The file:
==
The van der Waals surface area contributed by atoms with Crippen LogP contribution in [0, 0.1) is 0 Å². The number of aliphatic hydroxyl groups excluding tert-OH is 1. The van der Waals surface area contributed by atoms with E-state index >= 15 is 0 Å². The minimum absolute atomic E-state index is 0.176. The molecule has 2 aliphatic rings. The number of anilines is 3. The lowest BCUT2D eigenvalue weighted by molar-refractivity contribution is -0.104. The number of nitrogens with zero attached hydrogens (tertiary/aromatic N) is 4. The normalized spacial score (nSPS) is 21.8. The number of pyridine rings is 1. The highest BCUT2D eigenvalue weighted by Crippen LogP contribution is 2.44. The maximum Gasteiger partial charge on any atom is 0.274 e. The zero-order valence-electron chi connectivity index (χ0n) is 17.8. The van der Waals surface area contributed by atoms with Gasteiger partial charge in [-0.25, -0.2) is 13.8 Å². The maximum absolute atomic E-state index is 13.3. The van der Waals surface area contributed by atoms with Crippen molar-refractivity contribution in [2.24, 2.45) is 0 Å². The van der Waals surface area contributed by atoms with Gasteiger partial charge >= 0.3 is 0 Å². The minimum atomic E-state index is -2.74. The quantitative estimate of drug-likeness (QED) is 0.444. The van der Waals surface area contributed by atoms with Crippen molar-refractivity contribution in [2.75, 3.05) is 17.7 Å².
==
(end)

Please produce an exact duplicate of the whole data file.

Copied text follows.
The van der Waals surface area contributed by atoms with Crippen LogP contribution in [0, 0.1) is 0 Å². The number of aliphatic hydroxyl groups excluding tert-OH is 1. The van der Waals surface area contributed by atoms with E-state index >= 15 is 0 Å². The minimum absolute atomic E-state index is 0.176. The molecule has 2 aliphatic rings. The number of anilines is 3. The lowest BCUT2D eigenvalue weighted by molar-refractivity contribution is -0.104. The number of nitrogens with zero attached hydrogens (tertiary/aromatic N) is 4. The normalized spacial score (nSPS) is 21.8. The number of pyridine rings is 1. The highest BCUT2D eigenvalue weighted by Crippen LogP contribution is 2.44. The maximum Gasteiger partial charge on any atom is 0.274 e. The zero-order valence-electron chi connectivity index (χ0n) is 17.8. The van der Waals surface area contributed by atoms with Gasteiger partial charge in [-0.25, -0.2) is 13.8 Å². The maximum absolute atomic E-state index is 13.3. The van der Waals surface area contributed by atoms with Crippen molar-refractivity contribution in [2.24, 2.45) is 0 Å². The van der Waals surface area contributed by atoms with Gasteiger partial charge >= 0.3 is 0 Å². The minimum atomic E-state index is -2.74. The quantitative estimate of drug-likeness (QED) is 0.444. The van der Waals surface area contributed by atoms with Crippen molar-refractivity contribution in [2.75, 3.05) is 17.7 Å².